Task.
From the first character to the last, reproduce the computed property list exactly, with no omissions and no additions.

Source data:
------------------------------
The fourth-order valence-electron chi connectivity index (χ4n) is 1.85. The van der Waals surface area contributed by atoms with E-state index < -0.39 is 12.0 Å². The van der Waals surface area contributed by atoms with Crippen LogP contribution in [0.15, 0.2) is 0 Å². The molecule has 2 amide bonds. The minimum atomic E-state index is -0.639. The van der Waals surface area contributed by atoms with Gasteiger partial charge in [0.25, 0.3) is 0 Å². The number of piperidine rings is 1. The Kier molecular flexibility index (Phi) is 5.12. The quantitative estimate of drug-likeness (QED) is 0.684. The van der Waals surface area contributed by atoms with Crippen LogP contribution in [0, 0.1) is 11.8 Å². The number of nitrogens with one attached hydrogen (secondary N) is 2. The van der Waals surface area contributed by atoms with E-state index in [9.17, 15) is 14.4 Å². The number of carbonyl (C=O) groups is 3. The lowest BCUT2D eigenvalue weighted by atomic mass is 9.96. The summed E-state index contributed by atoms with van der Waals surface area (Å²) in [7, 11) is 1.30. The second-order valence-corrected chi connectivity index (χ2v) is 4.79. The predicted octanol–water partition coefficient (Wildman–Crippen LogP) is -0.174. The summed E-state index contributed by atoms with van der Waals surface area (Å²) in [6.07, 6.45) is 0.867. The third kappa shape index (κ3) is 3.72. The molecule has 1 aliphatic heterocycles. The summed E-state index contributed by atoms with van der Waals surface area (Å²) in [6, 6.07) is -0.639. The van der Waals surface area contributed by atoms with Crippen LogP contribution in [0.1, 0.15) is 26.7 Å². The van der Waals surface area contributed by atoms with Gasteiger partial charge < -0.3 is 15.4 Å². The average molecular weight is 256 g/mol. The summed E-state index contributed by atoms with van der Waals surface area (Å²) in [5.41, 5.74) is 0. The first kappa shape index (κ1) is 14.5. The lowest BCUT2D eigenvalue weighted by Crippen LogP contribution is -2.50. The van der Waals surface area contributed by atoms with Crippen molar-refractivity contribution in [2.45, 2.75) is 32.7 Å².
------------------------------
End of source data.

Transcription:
The fourth-order valence-electron chi connectivity index (χ4n) is 1.85. The van der Waals surface area contributed by atoms with E-state index < -0.39 is 12.0 Å². The van der Waals surface area contributed by atoms with Crippen LogP contribution in [0.15, 0.2) is 0 Å². The molecule has 2 amide bonds. The minimum atomic E-state index is -0.639. The van der Waals surface area contributed by atoms with Gasteiger partial charge in [0.25, 0.3) is 0 Å². The number of piperidine rings is 1. The Kier molecular flexibility index (Phi) is 5.12. The quantitative estimate of drug-likeness (QED) is 0.684. The van der Waals surface area contributed by atoms with Crippen LogP contribution in [0, 0.1) is 11.8 Å². The number of nitrogens with one attached hydrogen (secondary N) is 2. The van der Waals surface area contributed by atoms with E-state index in [9.17, 15) is 14.4 Å². The number of carbonyl (C=O) groups is 3. The lowest BCUT2D eigenvalue weighted by atomic mass is 9.96. The summed E-state index contributed by atoms with van der Waals surface area (Å²) in [7, 11) is 1.30. The second-order valence-corrected chi connectivity index (χ2v) is 4.79. The predicted octanol–water partition coefficient (Wildman–Crippen LogP) is -0.174. The summed E-state index contributed by atoms with van der Waals surface area (Å²) in [6.07, 6.45) is 0.867. The third kappa shape index (κ3) is 3.72. The molecule has 1 aliphatic heterocycles. The summed E-state index contributed by atoms with van der Waals surface area (Å²) in [6, 6.07) is -0.639. The van der Waals surface area contributed by atoms with Crippen LogP contribution in [0.1, 0.15) is 26.7 Å². The van der Waals surface area contributed by atoms with Gasteiger partial charge < -0.3 is 15.4 Å². The average molecular weight is 256 g/mol. The summed E-state index contributed by atoms with van der Waals surface area (Å²) in [5.41, 5.74) is 0. The first kappa shape index (κ1) is 14.5. The lowest BCUT2D eigenvalue weighted by Crippen LogP contribution is -2.50. The van der Waals surface area contributed by atoms with Crippen molar-refractivity contribution in [2.45, 2.75) is 32.7 Å².